Phytophthora damping-off of soybeans

Phytophthora root rot of soybean is a persistent and widespread problem affecting much of Iowa. We have received many reports of damping-off caused by Phytophthora sojae in the last few years, and with the warm soil conditions and wet weather in early June, we anticipate that it will be a problem again this year.

Damping-off by Pythium/Phytophthora.

Phytophthora root rot is prevalent in heavy clay and waterlogged soils. The disease is usually present in low spots or in other areas with poor drainage. Stand reduction occurs when the disease infects at the seedling stage and causes root rot and wilting of plants. A poor stand can sometimes be mistakenly attributed to herbicide damage or to other adverse environmental conditions. Large brown lesions develop leading from the soil line up the stem of the plant. These lesions eventually girdle the stem and kill the plant. Roots may become discolored and stunted and eventually die.

An Iowa State study, funded by the Iowa Soybean Promotion Board, showed that fields with conservation tillage have large populations of Phytophthora sojae. The amount of the disease was greater under conservation tillage than under conventional tillage in most soil types and especially in clay soils. By leaving debris on the soil surface instead of burying it by conventional tillage, the fungus is distributed near the surface of the soil where it will probably come in contact with seedlings. Soil compaction caused by conservation tillage also may reduce drainage and provide a favorable environment for the disease to develop.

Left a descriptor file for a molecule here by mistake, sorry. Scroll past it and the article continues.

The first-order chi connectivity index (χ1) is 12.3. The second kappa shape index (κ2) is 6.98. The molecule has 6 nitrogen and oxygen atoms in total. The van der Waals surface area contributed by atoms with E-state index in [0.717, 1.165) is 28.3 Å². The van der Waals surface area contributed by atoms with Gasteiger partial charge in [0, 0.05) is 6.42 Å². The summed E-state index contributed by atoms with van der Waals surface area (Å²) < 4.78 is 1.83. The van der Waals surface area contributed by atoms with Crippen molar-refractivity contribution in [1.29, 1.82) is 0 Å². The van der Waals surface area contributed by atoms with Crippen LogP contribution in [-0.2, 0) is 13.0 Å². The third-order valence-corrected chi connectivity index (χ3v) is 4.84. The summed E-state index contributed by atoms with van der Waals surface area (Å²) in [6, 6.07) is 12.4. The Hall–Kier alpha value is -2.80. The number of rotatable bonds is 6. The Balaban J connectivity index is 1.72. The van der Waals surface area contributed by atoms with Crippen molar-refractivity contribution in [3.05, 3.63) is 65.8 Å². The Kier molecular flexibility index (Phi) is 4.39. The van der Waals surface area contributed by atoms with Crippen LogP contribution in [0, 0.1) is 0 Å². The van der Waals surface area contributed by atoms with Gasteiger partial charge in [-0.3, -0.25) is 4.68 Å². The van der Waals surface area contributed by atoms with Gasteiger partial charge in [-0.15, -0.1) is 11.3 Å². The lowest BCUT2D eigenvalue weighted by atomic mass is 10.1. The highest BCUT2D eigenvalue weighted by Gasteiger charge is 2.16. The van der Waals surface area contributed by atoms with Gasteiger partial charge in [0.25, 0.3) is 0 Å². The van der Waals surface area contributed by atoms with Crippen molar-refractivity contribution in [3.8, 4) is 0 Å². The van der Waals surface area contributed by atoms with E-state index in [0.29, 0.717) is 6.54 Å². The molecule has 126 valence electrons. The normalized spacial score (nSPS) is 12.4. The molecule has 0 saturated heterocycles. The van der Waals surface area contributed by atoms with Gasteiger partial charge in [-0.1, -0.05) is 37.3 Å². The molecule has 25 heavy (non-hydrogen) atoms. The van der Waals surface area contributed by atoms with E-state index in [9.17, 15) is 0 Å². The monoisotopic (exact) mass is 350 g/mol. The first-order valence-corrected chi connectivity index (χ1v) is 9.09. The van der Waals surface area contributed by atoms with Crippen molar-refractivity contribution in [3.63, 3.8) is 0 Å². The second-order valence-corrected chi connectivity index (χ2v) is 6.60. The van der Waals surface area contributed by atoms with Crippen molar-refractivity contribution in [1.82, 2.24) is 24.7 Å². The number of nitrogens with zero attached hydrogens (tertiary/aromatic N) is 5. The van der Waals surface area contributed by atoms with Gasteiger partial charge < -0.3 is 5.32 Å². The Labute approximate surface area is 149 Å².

Varietal resistance still remains the best bet to control this disease. Common resistance genes found in commercial soybean varieties sold in Iowa are shown in the table. Rps1k is one of the most widely used resistance genes because it is effective against races 1, 3, and 4, the most prevalent races of Phytophthora found in Iowa. Race 25 can overcome Rps1k, as well as other resistance genes. Although race 25 can be found in the state, it comprised less than 5 percent of races isolated in a 1996 study done by Iowa State researchers. Since that study was conducted, we have noted an increasing number of instances where the Rps1k gene has been overcome. Race 25 may be becoming more common. We still recommend planting a variety with Rps1k if a grower has problems with damping-off, although, the possibility exists of failure.

If Phytophthora causes severe stand loss due to damping-off, replanting should be undertaken with the addition of a fungicide seed treatment such as Apron. A uniform coating of fungicide on the seed coat is critical for effective control.

Table 1. Resistance gene reaction to races of Phytophthora.

Resistance gene
Race Rps1a Rps1c Rps1k
1 R R R
3 S R R
4 S S R
25 S S S

R-Resistant; S-Susceptible.

This article originally appeared on page 105 of the IC-482(15) -- June 21, 1999 issue.

Updated 06/20/1999 - 1:00pm